This word came to us from Greece as the name of the national group Greek dance. In Greek, the word means "to touch". The dance is characterized by a gradual increase in tempo from slow and calm to very moving. This is the hallmark of Greek culture.

The history of the Sirtaki dance

Many mistakenly classify the Sirtaki dance as an ancient folk dance. However, you will be surprised to learn that this dance is not at all folk, but quite authorial. And its author is movie actor Anthony Quinn.

The second surprise for you will be that this dance is not originally Greek at all, but American, since Quinn is not a Greek, but an American, filmed in 1964 by the Greek director Michallis Kakkoyannis. True, the film dealt with the Greek theme. And the actor had to perform a Greek folk dance by the sea. But Quinn broke his leg, and it was not only difficult for him to dance a fast Greek dance - it was impossible. So he came up with a new dance based on the simple rhythmic movements of Greek folk dances in his slow version. The film was filmed for a long time. During filming, Quinn's leg healed. And he was already able to perform the second part of the dance quickly. The music for the sirtaki Kuina dance was also written specifically in connection with the need. It was written for Zorba the Greek by the Greek composer Mikis Theodorakis.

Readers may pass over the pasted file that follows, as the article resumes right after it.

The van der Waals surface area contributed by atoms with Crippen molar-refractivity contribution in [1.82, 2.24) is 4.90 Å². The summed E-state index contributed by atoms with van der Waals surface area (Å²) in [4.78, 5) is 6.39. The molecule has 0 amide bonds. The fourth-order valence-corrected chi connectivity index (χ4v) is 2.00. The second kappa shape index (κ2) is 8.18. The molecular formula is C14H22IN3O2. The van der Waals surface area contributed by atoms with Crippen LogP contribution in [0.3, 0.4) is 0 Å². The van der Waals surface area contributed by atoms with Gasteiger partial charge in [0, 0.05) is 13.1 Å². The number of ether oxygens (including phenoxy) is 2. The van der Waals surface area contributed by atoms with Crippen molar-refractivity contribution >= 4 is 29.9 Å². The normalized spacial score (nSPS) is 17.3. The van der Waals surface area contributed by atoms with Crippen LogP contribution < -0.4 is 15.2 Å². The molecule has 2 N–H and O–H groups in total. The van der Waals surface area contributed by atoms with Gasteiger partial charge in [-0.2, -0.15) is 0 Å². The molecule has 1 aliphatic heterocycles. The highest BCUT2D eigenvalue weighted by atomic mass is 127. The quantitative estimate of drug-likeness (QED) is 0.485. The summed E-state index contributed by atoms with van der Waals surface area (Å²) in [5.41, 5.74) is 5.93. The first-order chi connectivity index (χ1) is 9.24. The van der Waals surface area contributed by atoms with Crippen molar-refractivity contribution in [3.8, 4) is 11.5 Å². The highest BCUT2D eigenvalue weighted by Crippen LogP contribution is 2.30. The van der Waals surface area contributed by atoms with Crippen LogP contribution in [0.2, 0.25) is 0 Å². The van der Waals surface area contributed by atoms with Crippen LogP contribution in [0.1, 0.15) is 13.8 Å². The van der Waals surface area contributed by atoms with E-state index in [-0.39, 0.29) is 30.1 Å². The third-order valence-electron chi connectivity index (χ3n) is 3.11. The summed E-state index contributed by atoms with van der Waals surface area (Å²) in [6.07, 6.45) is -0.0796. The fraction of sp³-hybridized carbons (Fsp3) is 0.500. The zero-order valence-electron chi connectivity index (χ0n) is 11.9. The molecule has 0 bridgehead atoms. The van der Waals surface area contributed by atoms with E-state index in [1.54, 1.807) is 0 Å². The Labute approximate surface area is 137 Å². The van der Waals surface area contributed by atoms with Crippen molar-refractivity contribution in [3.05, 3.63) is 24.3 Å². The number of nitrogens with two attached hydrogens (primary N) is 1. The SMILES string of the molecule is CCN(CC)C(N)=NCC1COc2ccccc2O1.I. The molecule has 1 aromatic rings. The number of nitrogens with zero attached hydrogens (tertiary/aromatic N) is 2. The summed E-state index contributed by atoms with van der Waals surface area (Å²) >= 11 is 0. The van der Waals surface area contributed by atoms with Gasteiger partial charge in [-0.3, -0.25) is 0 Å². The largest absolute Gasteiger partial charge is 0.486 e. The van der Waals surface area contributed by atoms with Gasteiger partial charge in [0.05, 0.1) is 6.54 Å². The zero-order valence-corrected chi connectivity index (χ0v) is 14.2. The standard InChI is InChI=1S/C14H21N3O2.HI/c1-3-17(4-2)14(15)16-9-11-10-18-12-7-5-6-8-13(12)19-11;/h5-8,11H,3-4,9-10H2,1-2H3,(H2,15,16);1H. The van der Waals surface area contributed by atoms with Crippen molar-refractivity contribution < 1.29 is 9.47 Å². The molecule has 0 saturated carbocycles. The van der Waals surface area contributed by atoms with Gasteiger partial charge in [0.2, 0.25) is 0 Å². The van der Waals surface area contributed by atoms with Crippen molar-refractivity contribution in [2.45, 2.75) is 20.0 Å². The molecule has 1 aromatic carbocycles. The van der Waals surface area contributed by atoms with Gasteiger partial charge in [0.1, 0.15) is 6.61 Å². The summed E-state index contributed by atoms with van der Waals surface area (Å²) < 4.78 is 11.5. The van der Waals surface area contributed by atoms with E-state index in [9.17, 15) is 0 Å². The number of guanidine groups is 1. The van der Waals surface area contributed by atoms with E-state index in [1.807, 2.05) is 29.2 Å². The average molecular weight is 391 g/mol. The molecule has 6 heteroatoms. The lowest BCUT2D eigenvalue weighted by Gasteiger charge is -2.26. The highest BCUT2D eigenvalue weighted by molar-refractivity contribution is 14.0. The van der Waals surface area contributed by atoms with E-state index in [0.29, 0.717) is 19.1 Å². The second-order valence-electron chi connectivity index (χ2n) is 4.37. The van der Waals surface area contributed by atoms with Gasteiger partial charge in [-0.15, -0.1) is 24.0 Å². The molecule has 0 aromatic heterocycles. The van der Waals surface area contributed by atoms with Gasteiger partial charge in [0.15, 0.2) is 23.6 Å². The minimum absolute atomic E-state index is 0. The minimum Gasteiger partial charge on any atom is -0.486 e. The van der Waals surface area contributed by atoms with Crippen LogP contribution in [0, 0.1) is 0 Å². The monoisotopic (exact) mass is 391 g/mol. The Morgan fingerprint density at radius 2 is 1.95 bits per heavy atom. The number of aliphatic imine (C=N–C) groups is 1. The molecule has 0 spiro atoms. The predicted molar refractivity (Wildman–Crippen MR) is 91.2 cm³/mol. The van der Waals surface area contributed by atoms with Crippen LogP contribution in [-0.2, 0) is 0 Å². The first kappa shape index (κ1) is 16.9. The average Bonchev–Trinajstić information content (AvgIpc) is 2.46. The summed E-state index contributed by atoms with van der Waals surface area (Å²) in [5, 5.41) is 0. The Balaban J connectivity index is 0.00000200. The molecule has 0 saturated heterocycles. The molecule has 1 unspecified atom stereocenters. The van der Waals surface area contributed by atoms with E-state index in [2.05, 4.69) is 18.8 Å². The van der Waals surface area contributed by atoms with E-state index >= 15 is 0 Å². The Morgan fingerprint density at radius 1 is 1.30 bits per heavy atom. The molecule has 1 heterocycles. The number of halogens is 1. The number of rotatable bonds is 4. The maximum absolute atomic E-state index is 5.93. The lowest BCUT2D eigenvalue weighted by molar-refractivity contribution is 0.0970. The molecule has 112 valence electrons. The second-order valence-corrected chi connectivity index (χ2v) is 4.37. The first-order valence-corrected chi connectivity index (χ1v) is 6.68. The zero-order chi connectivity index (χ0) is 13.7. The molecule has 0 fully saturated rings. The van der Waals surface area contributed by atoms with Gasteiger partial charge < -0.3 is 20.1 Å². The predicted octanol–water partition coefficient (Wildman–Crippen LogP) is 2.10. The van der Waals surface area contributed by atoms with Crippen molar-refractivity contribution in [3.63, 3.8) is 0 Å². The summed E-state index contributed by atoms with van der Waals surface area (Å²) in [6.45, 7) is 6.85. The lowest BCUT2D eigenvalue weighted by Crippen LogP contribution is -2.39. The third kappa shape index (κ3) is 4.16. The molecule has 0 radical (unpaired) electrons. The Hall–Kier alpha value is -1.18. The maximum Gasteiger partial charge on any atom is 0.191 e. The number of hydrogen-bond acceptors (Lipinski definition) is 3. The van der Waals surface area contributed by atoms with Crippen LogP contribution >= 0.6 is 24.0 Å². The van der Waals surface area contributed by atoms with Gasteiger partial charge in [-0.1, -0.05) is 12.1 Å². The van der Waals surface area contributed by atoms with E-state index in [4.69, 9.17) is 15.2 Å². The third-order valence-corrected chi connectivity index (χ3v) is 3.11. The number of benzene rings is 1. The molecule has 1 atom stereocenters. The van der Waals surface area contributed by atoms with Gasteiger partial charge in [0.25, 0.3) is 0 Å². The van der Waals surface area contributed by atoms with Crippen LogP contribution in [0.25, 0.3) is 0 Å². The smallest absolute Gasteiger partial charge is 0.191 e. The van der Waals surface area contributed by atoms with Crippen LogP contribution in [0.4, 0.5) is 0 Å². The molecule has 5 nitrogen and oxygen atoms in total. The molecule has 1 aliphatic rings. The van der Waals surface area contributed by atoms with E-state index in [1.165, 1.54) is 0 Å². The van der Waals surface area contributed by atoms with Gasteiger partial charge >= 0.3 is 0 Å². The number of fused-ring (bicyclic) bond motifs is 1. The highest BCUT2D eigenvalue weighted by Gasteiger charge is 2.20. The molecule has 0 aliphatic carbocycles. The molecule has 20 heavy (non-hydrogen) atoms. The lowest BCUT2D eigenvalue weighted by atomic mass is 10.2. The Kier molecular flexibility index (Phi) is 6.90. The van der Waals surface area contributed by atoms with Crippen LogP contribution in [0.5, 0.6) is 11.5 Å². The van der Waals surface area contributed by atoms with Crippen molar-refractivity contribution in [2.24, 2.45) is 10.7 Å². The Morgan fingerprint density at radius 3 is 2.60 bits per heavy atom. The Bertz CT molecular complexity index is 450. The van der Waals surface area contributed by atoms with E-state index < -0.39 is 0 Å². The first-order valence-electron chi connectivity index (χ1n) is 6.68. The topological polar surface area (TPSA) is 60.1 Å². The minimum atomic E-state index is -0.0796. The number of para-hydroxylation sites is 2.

What about the director, didn't he know that such a dance didn't exist? Apparently, Kakkoyannis was very trusting, as he believed the arguments of the actor, who said that local residents told him about this dance. Didn't he double-check with them what sirtaki is, is there really such a dance in the culture of the Greek people? It is possible that we will never find the answer to this question.

By the way, about the name of the dance. And it is attributed to Quinn's fantasy: supposedly this is a "small" (reduced) version of the traditional Cretan dance sirtos.

Sirtaki: performance technique

Most often, the sirtaki dance is performed by a group of people standing in one line and holding outstretched hands on the shoulders of their neighbors. It happens that part of the dance is performed in a circle, but, as a rule, this is an exception. In the case of participation in the dance of a large number of people, the dancers are arranged in several lines. The dance is performed only with the feet, while the bodies and arms of the dancing sirtaki remain motionless. With the help of a strong grip of the hands, the dancers maintain the line of dance. The rhythm of the dance is clear, in four quarters, and with a fast one - in two quarters. The legs perform movements absolutely synchronously: the traditional zigzag cross step, side steps, squats and half squats, lunges. If we analyze the features of the movements used in the dance, the Greeks noticed that in the first part of the sirtaki dance, the traditional movements of the Cretan folk dance group sirtos were used, and in the second - fast part - elements of another group of Cretan dances - pidikhtos, including jumps and jumps.

In order to hear the rhythm of the dance well during the performance, the dancing sirtaki put on special hard-soled sandals on their feet.

So, sirtaki is based on a mixture of rhythms - both fast and slow. The dancers become in one line (less often - in a circle). At the same time, the hands of each of them lie on the shoulders of their neighbors. The dance begins slowly, unhurriedly and smoothly, gradually accelerating. Movements become more and more sharp, fast, turn into jumps. In this music lies the very life, energy and youth.

Types of modern sirtaki